ST. PAUL, Minn. (KMSP) - Lawmakers in St. Paul are considering initiatives to better protect children who are either neglected or abused. It's driving a huge discussion at the Capitol to change laws, and also give families, social workers, and foster parents more support.
This is largely inspired by a single case back in 2013 when a young boy named Eric Dean died at the hands of his step-mother. The abuse was reported to Pope County 15 times, yet his case still fell through the cracks. To this day, it's still a case that haunts lawmakers.
According to the legislative child protection task force that met Thursday, 604 children were taken out of their homes by the courts in 2014, and there were 70,000 reports. 77 percent of the abuse claims were directed against a biological parent.
"It tells me that we don't spend enough time really focusing on people's basic needs,” Rep. Ron Kresha, R-Little Falls, said.
Among the possible bills is one that creates an ombudsman office to advocate for families and children within state government -- "And so it wouldn't be just for child protection, it would for foster homes, for childcare centers that might not be protecting children right,” Rep. Joe Mullery, DFL-Minneapolis, said.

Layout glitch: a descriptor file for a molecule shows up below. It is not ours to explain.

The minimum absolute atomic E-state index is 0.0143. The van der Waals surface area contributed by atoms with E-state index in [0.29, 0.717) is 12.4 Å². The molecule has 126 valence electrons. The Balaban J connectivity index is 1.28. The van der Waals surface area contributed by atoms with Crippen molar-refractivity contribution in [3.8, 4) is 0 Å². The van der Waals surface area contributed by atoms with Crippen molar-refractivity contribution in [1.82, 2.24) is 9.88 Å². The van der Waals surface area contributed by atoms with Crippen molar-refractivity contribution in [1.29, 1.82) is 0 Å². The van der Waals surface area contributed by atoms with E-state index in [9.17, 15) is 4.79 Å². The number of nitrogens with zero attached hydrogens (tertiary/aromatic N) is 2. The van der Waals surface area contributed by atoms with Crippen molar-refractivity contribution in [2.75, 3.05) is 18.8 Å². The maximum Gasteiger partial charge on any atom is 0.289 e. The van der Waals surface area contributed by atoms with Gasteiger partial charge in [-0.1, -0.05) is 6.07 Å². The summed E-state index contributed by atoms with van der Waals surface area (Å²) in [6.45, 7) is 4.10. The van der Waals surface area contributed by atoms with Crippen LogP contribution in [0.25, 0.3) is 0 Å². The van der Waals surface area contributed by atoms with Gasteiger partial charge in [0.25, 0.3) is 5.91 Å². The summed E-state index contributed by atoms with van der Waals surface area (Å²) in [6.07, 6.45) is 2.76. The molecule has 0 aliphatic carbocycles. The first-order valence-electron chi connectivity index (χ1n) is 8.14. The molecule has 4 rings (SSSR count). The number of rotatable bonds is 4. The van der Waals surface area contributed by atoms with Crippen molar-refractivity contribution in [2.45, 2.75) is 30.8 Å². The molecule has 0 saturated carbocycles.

Other possible reforms include changing regulations that apply to foster families.
"We have to really pay attention to how we help these foster parents continue to do a better job of serving these children because a lot of them are stuck with regulations and reforms that really make it hard for them to keep these children in their homes,” Kresha said.
This all comes in an attempt to not repeat the mistakes that preceded Dean's death -- "It was so horrific. And we don't need another need another horrific example like that in this state to jump start the issues that need to be taken care of,” Sen. Julie Rosen, R-Vernon Center, said.
There are few issues that unite lawmakers like this one does. Last year, they passed legislation that requires abuse cases to also be reported to police. But one of the remaining problems the state still faces is a shortage of social workers in out-state Minnesota.